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Real wage cyclicality and the Great Depression: evidence from British engineering and metal working firms


  • Robert A. Hart
  • J. Elizabeth Roberts


Based on occupation-level payrolls from around 2000 member firms of the British Engineering Employers' Federation we examine the behaviour of real hourly earnings over the 1927--1937 Great Depression cycle. Pay and working time data cover adult male blue-collar workers within engineering and metal working firms. We attempt to tackle the problem of countercyclical aggregation bias linked to workforce composition by distinguishing between pieceworkers and timeworkers who are broken down into 14 occupations and 51 travel-to-work engineering districts. We test for the likely effects on our estimates of within-occupation heterogeneity. For pieceworkers we find significant, though modest, real hourly wage procyclicality. Timeworkers' real hourly wages are found to be acyclical. Due to procyclical fluctuations in weekly hours, the real weekly pay of both pieceworkers and timeworkers are strongly procyclical. We compare hourly and weekly pay outcomes with findings based on more recent micro data. Copyright 2013 Oxford University Press 2012 All rights reserved, Oxford University Press.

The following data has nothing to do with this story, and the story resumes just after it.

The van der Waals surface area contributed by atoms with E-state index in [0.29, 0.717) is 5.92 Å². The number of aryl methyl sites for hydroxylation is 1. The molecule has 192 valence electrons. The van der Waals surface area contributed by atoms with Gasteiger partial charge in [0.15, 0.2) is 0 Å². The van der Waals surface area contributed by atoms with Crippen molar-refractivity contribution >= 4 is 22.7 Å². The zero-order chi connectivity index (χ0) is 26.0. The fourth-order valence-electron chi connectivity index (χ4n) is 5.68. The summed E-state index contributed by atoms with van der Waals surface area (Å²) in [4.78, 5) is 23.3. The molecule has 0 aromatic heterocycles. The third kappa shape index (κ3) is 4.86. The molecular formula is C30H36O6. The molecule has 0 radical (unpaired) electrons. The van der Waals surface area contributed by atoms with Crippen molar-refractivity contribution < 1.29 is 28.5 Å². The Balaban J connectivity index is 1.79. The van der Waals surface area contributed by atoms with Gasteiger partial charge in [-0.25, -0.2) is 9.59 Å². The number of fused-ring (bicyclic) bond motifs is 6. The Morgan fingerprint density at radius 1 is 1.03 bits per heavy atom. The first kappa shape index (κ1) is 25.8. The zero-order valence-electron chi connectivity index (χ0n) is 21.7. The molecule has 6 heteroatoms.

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  • Robert A. Hart & J. Elizabeth Roberts, 2013. "Real wage cyclicality and the Great Depression: evidence from British engineering and metal working firms," Oxford Economic Papers, Oxford University Press, vol. 65(2), pages 197-218, April.
  • Handle: RePEc:oup:oxecpp:v:65:y:2013:i:2:p:197-218

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    Cited by:

    1. Robert A. Hart & J. Elizabeth Roberts, 2013. "Industrial Composition, Methods of Compensation and Real Earnings in the Great Depression," National Institute Economic Review, National Institute of Economic and Social Research, vol. 226(1), pages 17-29, November.
    2. Hart, Robert A & Roberts, J Elizabeth, 2013. "The rise and fall of piecework-timework wage differentials: market volatility, labor heterogeneity, and output pricing," Stirling Economics Discussion Papers 2013-12, University of Stirling, Division of Economics.

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